Tuesday, June 14, 2011

Middle Earth, The World of Tolkien Illustrated











My passion for illustarting The Hobbit led to my first nationally ( American) published book. Right about that time, in the early Seventies, comic book shops were just starting to be created. Previous to then the only place to buy a comic book was at the newsstand or a drugstore. I found a shop tucked up into the second floor of a small shopping center located in Simsbury Connecticut. It was the kind of shop people who love books have a passion for. It was tucked into the attic of the the building so tightly that the ceiling sloped to accommodate the roof rafters. Like all great little book shops it was piled high with boxes of comics, piles of books and a long glass case stuffed with really collectible treasures and a few special pipes, incense and rolling papers. Norm, the store owner was a very amiable guy and he offered me the entire wall behind, his cash register, to hang my artworks of The Hobbit and Lord of the Rings.
I was hoping to sell a few pieces, which I did, but the real stroke of fortune happened when one of the publishers of a small press, called Centaur Books, visited the shop and wanted to publish my illustrations in a book. The first book devoted to The Hobbit exclusively. Of course they would not have the rights for the text so they marketed the book as a companion book, to go along with, and compliment the Ballantine edition. I was very excited to take on the project and immediately started to create new works that were reminiscent of the artwork that was hanging in Norm's shop. The book was called Middle Earth, The World of Tolkien Illustrated, and Lynn Carter, the noted fantasy writer, wrote the foreword and text. Color printing was very expensive when Middle Earth was published, so many books, including this one, divided the artwork up, so that half was in color and half was in black and white. Still very much into the circle as a compositional form I placed many of the the illustrations into round shapes. In addition, I was smitten the intricate black and white illustrations of the English book illustrators from the late nineteenth and early twentieth centuries, and wanted to border some of my illustrations with the same types of intricate artworks that those artists had used. This book also started me on a quest to research historical costumes and armor. Tolkien's text is a fantasy, but he based much of the content on historical events and times very much related to European history. Hooded cloaks, shirts of mail, plate armor, swords and axes all fit into our own historic record, and I wanted to have knowledge of how they evolved and what they looked like to guide me in creating a reality to make the fantasy of Tolkien's words more believable.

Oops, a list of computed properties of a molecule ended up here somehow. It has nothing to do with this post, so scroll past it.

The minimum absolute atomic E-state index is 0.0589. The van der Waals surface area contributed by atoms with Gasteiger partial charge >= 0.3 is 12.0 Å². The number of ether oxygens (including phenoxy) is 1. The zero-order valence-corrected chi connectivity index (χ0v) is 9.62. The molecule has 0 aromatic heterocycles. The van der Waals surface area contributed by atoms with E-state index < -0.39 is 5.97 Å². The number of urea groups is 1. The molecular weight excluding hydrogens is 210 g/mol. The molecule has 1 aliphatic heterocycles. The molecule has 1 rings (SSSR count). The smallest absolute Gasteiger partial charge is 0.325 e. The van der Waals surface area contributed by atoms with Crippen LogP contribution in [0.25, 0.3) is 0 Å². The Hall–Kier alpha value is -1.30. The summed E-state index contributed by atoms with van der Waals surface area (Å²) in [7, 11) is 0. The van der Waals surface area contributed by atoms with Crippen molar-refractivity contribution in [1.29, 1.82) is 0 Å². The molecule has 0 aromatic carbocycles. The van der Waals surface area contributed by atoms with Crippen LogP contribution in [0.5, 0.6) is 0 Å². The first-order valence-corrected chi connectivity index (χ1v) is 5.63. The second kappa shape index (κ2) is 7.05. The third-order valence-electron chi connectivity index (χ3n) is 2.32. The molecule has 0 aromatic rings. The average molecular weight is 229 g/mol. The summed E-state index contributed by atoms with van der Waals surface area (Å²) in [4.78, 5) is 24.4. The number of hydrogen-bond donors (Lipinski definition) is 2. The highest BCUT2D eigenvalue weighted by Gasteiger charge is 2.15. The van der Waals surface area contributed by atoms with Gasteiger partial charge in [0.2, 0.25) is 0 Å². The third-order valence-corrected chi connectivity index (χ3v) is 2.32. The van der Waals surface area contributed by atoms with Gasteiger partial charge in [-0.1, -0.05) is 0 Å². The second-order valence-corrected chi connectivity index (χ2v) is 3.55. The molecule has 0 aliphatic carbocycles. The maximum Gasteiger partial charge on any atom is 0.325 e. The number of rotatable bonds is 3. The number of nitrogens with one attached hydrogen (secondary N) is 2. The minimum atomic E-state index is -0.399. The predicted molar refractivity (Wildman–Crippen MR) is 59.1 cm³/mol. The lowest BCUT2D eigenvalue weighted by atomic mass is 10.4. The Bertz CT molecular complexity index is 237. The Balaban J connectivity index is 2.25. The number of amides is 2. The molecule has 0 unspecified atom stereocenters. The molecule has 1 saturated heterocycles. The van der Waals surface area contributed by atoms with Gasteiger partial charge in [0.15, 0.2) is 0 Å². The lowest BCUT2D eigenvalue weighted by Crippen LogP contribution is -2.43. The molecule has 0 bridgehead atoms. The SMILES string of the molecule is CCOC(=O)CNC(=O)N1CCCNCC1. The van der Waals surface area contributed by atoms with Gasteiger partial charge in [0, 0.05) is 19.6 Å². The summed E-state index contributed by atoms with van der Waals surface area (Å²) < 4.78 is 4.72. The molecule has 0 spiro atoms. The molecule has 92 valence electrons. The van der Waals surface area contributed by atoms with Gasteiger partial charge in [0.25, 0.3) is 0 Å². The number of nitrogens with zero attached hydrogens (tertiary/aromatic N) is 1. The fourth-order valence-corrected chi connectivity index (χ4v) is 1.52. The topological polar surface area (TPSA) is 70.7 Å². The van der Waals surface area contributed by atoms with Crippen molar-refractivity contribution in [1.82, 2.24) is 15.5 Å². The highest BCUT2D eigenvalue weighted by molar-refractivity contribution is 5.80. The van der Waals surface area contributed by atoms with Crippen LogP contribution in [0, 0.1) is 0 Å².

The book did sell well for the publisher and ultimately the cover was chosen for the Society of Illustrators 21 show and was printed as a full color two page spread in the annual, which in those days was still half color and half halftone reproductions.

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